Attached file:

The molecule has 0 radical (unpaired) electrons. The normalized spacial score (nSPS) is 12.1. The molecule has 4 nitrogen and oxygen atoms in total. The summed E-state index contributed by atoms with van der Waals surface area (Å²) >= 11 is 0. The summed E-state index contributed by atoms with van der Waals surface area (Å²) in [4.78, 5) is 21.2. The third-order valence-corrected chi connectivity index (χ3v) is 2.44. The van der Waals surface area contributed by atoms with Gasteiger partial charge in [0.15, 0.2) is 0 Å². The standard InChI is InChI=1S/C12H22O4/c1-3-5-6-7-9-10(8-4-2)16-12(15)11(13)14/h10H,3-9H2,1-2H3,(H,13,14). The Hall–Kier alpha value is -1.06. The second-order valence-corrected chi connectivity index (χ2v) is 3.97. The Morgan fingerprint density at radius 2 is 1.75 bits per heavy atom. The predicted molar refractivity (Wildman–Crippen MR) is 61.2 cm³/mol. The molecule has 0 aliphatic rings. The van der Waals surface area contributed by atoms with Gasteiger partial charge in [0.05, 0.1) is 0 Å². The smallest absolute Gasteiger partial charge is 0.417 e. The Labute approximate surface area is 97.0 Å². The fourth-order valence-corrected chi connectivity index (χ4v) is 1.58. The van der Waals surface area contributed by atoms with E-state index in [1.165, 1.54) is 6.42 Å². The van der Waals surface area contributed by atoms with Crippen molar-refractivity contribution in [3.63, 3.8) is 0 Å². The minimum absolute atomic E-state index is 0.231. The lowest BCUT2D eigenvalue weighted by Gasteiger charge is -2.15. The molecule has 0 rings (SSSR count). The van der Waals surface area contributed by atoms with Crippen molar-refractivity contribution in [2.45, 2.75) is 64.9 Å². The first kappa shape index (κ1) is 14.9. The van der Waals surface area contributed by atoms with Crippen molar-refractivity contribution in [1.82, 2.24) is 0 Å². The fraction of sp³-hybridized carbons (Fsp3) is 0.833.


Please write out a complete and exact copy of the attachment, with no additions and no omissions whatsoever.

The molecule has 0 radical (unpaired) electrons. The normalized spacial score (nSPS) is 12.1. The molecule has 4 nitrogen and oxygen atoms in total. The summed E-state index contributed by atoms with van der Waals surface area (Å²) >= 11 is 0. The summed E-state index contributed by atoms with van der Waals surface area (Å²) in [4.78, 5) is 21.2. The third-order valence-corrected chi connectivity index (χ3v) is 2.44. The van der Waals surface area contributed by atoms with Gasteiger partial charge in [0.15, 0.2) is 0 Å². The standard InChI is InChI=1S/C12H22O4/c1-3-5-6-7-9-10(8-4-2)16-12(15)11(13)14/h10H,3-9H2,1-2H3,(H,13,14). The Hall–Kier alpha value is -1.06. The second-order valence-corrected chi connectivity index (χ2v) is 3.97. The Morgan fingerprint density at radius 2 is 1.75 bits per heavy atom. The predicted molar refractivity (Wildman–Crippen MR) is 61.2 cm³/mol. The molecule has 0 aliphatic rings. The van der Waals surface area contributed by atoms with Gasteiger partial charge in [0.05, 0.1) is 0 Å². The smallest absolute Gasteiger partial charge is 0.417 e. The Labute approximate surface area is 97.0 Å². The fourth-order valence-corrected chi connectivity index (χ4v) is 1.58. The van der Waals surface area contributed by atoms with E-state index in [1.165, 1.54) is 6.42 Å². The van der Waals surface area contributed by atoms with Crippen molar-refractivity contribution in [3.63, 3.8) is 0 Å². The minimum absolute atomic E-state index is 0.231. The lowest BCUT2D eigenvalue weighted by Gasteiger charge is -2.15. The molecule has 0 rings (SSSR count). The van der Waals surface area contributed by atoms with Crippen molar-refractivity contribution in [2.45, 2.75) is 64.9 Å². The first kappa shape index (κ1) is 14.9. The van der Waals surface area contributed by atoms with Crippen molar-refractivity contribution in [1.82, 2.24) is 0 Å². The fraction of sp³-hybridized carbons (Fsp3) is 0.833.